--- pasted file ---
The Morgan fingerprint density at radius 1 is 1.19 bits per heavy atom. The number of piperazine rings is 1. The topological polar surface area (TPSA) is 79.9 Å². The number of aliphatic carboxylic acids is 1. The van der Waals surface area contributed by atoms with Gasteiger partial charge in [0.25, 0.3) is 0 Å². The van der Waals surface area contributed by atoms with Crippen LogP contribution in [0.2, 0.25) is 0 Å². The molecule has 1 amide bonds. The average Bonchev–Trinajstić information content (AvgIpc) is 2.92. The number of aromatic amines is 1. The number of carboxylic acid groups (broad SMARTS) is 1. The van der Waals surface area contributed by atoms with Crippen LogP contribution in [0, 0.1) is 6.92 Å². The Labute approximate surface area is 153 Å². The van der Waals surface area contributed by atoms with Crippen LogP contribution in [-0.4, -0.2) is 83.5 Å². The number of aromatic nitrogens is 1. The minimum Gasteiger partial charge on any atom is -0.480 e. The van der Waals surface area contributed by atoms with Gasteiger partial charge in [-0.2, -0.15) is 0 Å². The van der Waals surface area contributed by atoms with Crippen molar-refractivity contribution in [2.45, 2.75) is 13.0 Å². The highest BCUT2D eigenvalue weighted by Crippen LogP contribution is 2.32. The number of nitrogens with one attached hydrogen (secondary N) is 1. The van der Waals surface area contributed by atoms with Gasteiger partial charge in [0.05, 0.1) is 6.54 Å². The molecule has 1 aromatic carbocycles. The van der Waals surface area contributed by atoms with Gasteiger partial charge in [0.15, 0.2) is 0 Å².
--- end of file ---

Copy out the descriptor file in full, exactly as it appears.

The Morgan fingerprint density at radius 1 is 1.19 bits per heavy atom. The number of piperazine rings is 1. The topological polar surface area (TPSA) is 79.9 Å². The number of aliphatic carboxylic acids is 1. The van der Waals surface area contributed by atoms with Gasteiger partial charge in [0.25, 0.3) is 0 Å². The van der Waals surface area contributed by atoms with Crippen LogP contribution in [0.2, 0.25) is 0 Å². The molecule has 1 amide bonds. The average Bonchev–Trinajstić information content (AvgIpc) is 2.92. The number of aromatic amines is 1. The number of carboxylic acid groups (broad SMARTS) is 1. The van der Waals surface area contributed by atoms with Crippen LogP contribution in [0, 0.1) is 6.92 Å². The Labute approximate surface area is 153 Å². The van der Waals surface area contributed by atoms with Crippen LogP contribution in [-0.4, -0.2) is 83.5 Å². The number of aromatic nitrogens is 1. The minimum Gasteiger partial charge on any atom is -0.480 e. The van der Waals surface area contributed by atoms with Gasteiger partial charge in [-0.2, -0.15) is 0 Å². The van der Waals surface area contributed by atoms with Crippen molar-refractivity contribution in [2.45, 2.75) is 13.0 Å². The highest BCUT2D eigenvalue weighted by Crippen LogP contribution is 2.32. The number of nitrogens with one attached hydrogen (secondary N) is 1. The van der Waals surface area contributed by atoms with Gasteiger partial charge in [0.05, 0.1) is 6.54 Å². The molecule has 1 aromatic carbocycles. The van der Waals surface area contributed by atoms with Gasteiger partial charge in [0.15, 0.2) is 0 Å².